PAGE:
Improving Your Accounting Firm's Profitability
Many accounting firms have been feeling the effects of our lagging economy over the past few years. Start-ups are down. Consulting projects are smaller in scope. And, many new businesses are managing their own books with QuickBooks.
As a result, many accounting firms are reporting profitability levels that are at best stagnant, with many seeing declining profits. With the cost of insurance, computers, office space, labor, profit margins have been declining.
Does this mean that your accounting practice needs to be a low margin business? Absolutely not.
Generate New Business for Your Accounting Firm: Be Proactive
To change this phenomenon, accounting firms need to become more proactive generating new business and cross-selling into higher margin services. Passive approaches are the most profitable but do not generate enough new business to offset attrition. Proactive approaches targeted towards acquiring new business clients require an investment and cultural change for many firms.
Many established CPA firms struggle with investing in new business acquisition because it cannibalizes billable hours, most are not good at it, and some are too cheap. This paradox totally baffles me because it compromises the long-term health of the firm. To give you an example, how likely would you be to invest in a pharmaceutical drug company that spent all of it's resources on existing drugs in the marketplace and refused to invest in developing new products? The executive team of this pharmaceutical company argued that existing drug products have 90% profit margins and deliver all of the firm profits while new drugs cost millions in research and development with mixed rates of success. How successful would this company be in the long term by failing to invest in new business development?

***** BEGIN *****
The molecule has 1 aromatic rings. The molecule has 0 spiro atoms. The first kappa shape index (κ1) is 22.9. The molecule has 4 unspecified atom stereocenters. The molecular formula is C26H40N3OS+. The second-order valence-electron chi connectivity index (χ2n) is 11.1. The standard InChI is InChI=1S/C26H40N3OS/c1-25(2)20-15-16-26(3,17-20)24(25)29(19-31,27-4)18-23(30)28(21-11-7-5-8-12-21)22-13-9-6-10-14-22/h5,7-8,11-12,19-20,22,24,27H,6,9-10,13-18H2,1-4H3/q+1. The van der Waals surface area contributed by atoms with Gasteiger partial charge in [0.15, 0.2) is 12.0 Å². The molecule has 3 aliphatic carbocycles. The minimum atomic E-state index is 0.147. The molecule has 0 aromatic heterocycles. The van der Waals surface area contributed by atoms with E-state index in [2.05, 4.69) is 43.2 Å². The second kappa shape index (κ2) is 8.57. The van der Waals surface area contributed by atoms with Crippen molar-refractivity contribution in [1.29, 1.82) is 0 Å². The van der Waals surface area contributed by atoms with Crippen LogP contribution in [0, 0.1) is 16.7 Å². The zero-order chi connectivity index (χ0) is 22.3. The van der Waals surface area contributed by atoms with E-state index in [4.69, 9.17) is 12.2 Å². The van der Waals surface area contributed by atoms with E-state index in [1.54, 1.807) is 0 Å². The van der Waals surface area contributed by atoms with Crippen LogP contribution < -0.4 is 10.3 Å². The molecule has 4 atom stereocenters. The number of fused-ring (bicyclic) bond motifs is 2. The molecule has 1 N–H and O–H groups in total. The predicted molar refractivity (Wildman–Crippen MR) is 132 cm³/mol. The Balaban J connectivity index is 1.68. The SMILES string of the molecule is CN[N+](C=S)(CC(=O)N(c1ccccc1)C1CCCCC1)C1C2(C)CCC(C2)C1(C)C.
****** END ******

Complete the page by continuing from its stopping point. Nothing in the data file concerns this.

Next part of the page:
Make New Business Development a Priority
To overcome this tendency to work on existing business, to the detriment of new business development, other industries have created dedicated new business teams. These dedicated new business teams have dedicated marketing budgets, are staffed with cross-functional team members, and provided with clear business goals. In fact, many companies that dedicate themselves to new business development assign a senior leader for the group, create unique reporting structures to top management so new business development does not succumb to existing business pressures, and empower the senior leader to blaze a "new" trail.
If your firm is caught in this trap, then create a dedicated team that focuses on nothing but acquiring new clients. That way, billable hours amongst existing clients are not compromised while a dedicated team is charged with the responsibility of acquiring new clients.
If you are a small accounting practice, dedicate particular days of the week to new client acquisition. Make plans to delegate certain aspects of your day-to-day work to junior staff members to free up your calendar. Without carving out a block of time dedicated to generating new business, the existing business will infringe upon new business development.